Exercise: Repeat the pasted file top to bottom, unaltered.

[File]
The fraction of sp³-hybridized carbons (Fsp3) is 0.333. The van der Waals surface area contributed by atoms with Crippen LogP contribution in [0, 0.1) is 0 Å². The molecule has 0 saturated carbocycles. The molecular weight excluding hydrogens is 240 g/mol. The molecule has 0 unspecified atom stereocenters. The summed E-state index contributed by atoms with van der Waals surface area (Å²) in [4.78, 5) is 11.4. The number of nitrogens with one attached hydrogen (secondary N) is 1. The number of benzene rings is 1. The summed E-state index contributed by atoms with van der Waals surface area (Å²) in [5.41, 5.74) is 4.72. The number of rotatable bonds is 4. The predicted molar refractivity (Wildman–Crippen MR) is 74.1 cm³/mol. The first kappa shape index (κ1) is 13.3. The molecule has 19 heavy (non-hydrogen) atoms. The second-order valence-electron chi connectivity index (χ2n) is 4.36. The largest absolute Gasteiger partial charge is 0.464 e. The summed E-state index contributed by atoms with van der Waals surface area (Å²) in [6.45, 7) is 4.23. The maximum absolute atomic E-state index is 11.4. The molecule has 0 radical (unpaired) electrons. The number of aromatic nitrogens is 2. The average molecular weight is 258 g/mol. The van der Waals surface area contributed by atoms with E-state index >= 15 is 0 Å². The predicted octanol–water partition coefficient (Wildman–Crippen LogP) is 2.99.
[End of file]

The fraction of sp³-hybridized carbons (Fsp3) is 0.333. The van der Waals surface area contributed by atoms with Crippen LogP contribution in [0, 0.1) is 0 Å². The molecule has 0 saturated carbocycles. The molecular weight excluding hydrogens is 240 g/mol. The molecule has 0 unspecified atom stereocenters. The summed E-state index contributed by atoms with van der Waals surface area (Å²) in [4.78, 5) is 11.4. The number of nitrogens with one attached hydrogen (secondary N) is 1. The number of benzene rings is 1. The summed E-state index contributed by atoms with van der Waals surface area (Å²) in [5.41, 5.74) is 4.72. The number of rotatable bonds is 4. The predicted molar refractivity (Wildman–Crippen MR) is 74.1 cm³/mol. The first kappa shape index (κ1) is 13.3. The molecule has 19 heavy (non-hydrogen) atoms. The second-order valence-electron chi connectivity index (χ2n) is 4.36. The largest absolute Gasteiger partial charge is 0.464 e. The summed E-state index contributed by atoms with van der Waals surface area (Å²) in [6.45, 7) is 4.23. The maximum absolute atomic E-state index is 11.4. The molecule has 0 radical (unpaired) electrons. The number of aromatic nitrogens is 2. The average molecular weight is 258 g/mol. The van der Waals surface area contributed by atoms with E-state index >= 15 is 0 Å². The predicted octanol–water partition coefficient (Wildman–Crippen LogP) is 2.99.